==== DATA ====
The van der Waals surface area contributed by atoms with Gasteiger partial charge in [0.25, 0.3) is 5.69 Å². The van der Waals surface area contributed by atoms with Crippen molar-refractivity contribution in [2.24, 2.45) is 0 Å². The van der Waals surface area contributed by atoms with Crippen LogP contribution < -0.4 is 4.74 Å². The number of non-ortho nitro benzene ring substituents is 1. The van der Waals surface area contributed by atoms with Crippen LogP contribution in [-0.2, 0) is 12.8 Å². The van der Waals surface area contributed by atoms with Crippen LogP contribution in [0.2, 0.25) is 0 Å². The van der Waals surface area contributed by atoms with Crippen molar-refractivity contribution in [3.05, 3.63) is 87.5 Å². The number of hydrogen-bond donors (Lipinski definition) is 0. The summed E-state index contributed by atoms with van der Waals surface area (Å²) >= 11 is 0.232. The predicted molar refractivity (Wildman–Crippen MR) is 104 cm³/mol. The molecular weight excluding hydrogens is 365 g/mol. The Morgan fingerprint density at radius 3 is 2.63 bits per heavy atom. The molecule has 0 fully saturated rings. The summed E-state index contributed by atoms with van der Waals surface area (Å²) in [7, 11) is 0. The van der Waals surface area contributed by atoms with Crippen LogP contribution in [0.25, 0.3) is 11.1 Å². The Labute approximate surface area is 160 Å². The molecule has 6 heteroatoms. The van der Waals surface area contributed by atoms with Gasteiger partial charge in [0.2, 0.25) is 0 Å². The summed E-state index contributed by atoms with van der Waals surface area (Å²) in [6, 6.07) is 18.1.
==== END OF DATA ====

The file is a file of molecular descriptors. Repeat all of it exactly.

The van der Waals surface area contributed by atoms with Gasteiger partial charge in [0.25, 0.3) is 5.69 Å². The van der Waals surface area contributed by atoms with Crippen molar-refractivity contribution in [2.24, 2.45) is 0 Å². The van der Waals surface area contributed by atoms with Crippen LogP contribution < -0.4 is 4.74 Å². The number of non-ortho nitro benzene ring substituents is 1. The van der Waals surface area contributed by atoms with Crippen LogP contribution in [-0.2, 0) is 12.8 Å². The van der Waals surface area contributed by atoms with Crippen LogP contribution in [0.2, 0.25) is 0 Å². The van der Waals surface area contributed by atoms with Crippen molar-refractivity contribution in [3.05, 3.63) is 87.5 Å². The number of hydrogen-bond donors (Lipinski definition) is 0. The summed E-state index contributed by atoms with van der Waals surface area (Å²) >= 11 is 0.232. The predicted molar refractivity (Wildman–Crippen MR) is 104 cm³/mol. The molecular weight excluding hydrogens is 365 g/mol. The Morgan fingerprint density at radius 3 is 2.63 bits per heavy atom. The molecule has 0 fully saturated rings. The summed E-state index contributed by atoms with van der Waals surface area (Å²) in [7, 11) is 0. The van der Waals surface area contributed by atoms with Crippen LogP contribution in [0.25, 0.3) is 11.1 Å². The Labute approximate surface area is 160 Å². The molecule has 6 heteroatoms. The van der Waals surface area contributed by atoms with Gasteiger partial charge in [0.2, 0.25) is 0 Å². The summed E-state index contributed by atoms with van der Waals surface area (Å²) in [6, 6.07) is 18.1.